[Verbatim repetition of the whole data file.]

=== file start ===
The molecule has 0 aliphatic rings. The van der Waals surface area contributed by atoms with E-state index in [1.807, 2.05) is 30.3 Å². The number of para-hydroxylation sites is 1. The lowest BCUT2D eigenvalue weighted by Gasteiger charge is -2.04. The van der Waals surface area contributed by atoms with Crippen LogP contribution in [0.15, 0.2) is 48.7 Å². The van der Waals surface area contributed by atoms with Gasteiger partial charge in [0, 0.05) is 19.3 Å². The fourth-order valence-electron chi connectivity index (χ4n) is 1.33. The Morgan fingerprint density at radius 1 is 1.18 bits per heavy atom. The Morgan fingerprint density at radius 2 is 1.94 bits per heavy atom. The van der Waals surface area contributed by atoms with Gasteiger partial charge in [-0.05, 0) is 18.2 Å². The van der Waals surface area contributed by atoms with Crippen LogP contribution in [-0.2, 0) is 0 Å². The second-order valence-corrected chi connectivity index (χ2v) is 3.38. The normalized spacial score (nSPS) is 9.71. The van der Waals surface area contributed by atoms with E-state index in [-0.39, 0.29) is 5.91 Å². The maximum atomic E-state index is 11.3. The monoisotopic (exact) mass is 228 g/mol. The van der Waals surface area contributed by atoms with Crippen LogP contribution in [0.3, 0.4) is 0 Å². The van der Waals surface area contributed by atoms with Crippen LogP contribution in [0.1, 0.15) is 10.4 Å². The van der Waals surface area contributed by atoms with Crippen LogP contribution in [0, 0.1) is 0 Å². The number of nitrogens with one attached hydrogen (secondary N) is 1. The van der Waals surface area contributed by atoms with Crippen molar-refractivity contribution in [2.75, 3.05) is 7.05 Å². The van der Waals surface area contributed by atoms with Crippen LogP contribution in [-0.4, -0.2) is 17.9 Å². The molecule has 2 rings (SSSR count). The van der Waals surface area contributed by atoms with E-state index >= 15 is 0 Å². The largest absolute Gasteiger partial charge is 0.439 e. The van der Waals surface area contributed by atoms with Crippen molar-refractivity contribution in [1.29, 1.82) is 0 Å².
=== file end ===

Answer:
The molecule has 0 aliphatic rings. The van der Waals surface area contributed by atoms with E-state index in [1.807, 2.05) is 30.3 Å². The number of para-hydroxylation sites is 1. The lowest BCUT2D eigenvalue weighted by Gasteiger charge is -2.04. The van der Waals surface area contributed by atoms with Crippen LogP contribution in [0.15, 0.2) is 48.7 Å². The van der Waals surface area contributed by atoms with Gasteiger partial charge in [0, 0.05) is 19.3 Å². The fourth-order valence-electron chi connectivity index (χ4n) is 1.33. The Morgan fingerprint density at radius 1 is 1.18 bits per heavy atom. The Morgan fingerprint density at radius 2 is 1.94 bits per heavy atom. The van der Waals surface area contributed by atoms with Gasteiger partial charge in [-0.05, 0) is 18.2 Å². The van der Waals surface area contributed by atoms with Crippen LogP contribution in [-0.2, 0) is 0 Å². The second-order valence-corrected chi connectivity index (χ2v) is 3.38. The normalized spacial score (nSPS) is 9.71. The van der Waals surface area contributed by atoms with E-state index in [-0.39, 0.29) is 5.91 Å². The maximum atomic E-state index is 11.3. The monoisotopic (exact) mass is 228 g/mol. The van der Waals surface area contributed by atoms with Crippen LogP contribution in [0.3, 0.4) is 0 Å². The van der Waals surface area contributed by atoms with Crippen LogP contribution in [0.1, 0.15) is 10.4 Å². The van der Waals surface area contributed by atoms with Crippen LogP contribution in [0, 0.1) is 0 Å². The number of nitrogens with one attached hydrogen (secondary N) is 1. The van der Waals surface area contributed by atoms with Crippen molar-refractivity contribution in [2.75, 3.05) is 7.05 Å². The van der Waals surface area contributed by atoms with Crippen LogP contribution in [-0.4, -0.2) is 17.9 Å². The molecule has 2 rings (SSSR count). The van der Waals surface area contributed by atoms with E-state index >= 15 is 0 Å². The largest absolute Gasteiger partial charge is 0.439 e. The van der Waals surface area contributed by atoms with Crippen molar-refractivity contribution in [1.29, 1.82) is 0 Å².